Should drink driving be zero tolerance?
As drink driving legislation currently stands, women can have up to 3 units and men up to 4 units. However in the run up to the Christmas period, when a number of drivers are caught out over the limit, we asked our panel whether they thought a zero tolerance law should be put in place for drink driving.
Significantly more panel members believed drink driving should be zero tolerance, with 68% agreeing that people should make the decision to drink or drive, that there should not even be the option to do both. Drink driving is putting not just yourself at risk, but the other drivers on the road, and as even one drink can considerably reduce your concentration levels, there is no surprise the majority of our panel believed the laws should be stricter.
Many members of the panel highlighted that alcohol effects everyone in different ways, there is too much room for interpretation, what is fine for one person could have a much greater effect on another. Some questioned how the authorities had decided how much was too much.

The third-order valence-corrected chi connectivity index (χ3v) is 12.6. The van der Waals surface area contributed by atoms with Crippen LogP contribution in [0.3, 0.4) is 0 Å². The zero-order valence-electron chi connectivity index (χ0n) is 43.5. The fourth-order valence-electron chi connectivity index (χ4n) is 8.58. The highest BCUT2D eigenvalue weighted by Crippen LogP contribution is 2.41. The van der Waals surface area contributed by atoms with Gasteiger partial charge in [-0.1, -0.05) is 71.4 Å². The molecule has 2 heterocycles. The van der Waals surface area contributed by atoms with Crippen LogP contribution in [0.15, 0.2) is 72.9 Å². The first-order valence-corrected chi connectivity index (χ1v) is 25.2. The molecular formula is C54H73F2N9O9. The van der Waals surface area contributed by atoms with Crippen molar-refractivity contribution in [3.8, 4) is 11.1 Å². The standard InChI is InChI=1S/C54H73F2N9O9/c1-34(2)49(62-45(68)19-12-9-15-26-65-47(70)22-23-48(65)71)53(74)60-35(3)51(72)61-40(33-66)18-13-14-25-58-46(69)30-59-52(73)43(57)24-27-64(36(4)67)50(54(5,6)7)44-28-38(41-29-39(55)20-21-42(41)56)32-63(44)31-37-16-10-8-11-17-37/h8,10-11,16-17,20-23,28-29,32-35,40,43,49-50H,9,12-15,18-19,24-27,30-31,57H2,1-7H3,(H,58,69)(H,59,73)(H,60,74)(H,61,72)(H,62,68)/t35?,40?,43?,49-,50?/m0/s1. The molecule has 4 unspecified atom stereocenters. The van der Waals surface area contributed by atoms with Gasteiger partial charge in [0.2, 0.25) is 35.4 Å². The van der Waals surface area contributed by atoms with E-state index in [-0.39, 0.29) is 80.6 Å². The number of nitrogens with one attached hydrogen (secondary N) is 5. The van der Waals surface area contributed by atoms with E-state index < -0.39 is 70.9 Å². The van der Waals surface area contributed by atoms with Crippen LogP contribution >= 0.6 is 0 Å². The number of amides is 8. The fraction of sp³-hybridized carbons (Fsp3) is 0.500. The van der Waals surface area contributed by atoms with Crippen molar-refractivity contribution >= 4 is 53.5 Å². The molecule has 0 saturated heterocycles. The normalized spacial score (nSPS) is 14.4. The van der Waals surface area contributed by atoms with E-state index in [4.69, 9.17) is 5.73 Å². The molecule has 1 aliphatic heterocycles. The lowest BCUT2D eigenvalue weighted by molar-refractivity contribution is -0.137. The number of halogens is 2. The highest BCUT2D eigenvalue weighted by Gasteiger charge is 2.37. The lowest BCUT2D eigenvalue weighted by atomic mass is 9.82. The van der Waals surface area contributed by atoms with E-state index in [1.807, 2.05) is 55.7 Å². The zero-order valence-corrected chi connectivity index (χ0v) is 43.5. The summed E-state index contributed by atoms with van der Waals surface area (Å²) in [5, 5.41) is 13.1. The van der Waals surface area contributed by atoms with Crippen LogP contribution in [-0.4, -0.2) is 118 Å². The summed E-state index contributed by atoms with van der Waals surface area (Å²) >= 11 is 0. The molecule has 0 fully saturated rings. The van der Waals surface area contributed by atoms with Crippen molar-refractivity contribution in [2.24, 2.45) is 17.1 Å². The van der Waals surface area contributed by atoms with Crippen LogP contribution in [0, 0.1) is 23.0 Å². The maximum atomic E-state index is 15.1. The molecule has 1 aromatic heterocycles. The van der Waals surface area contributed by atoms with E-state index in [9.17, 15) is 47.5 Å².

On the other end of the spectrum 32% agreed that the current legislation was strict enough. That zero tolerance would be extremely hard to regulate as some meals have alcohol in the recipe, or there could still be alcohol in your system from the night before – even if you had waited until late the next day, you cannot guarantee every last trace of alcohol will be gone from your system. A small proportion of the panel felt that the legal limit should be demystified, pubs or bars should have breathalyser tests – so if you have a small glass of wine, you are able to check a few hours later when you leave that you are under the limit.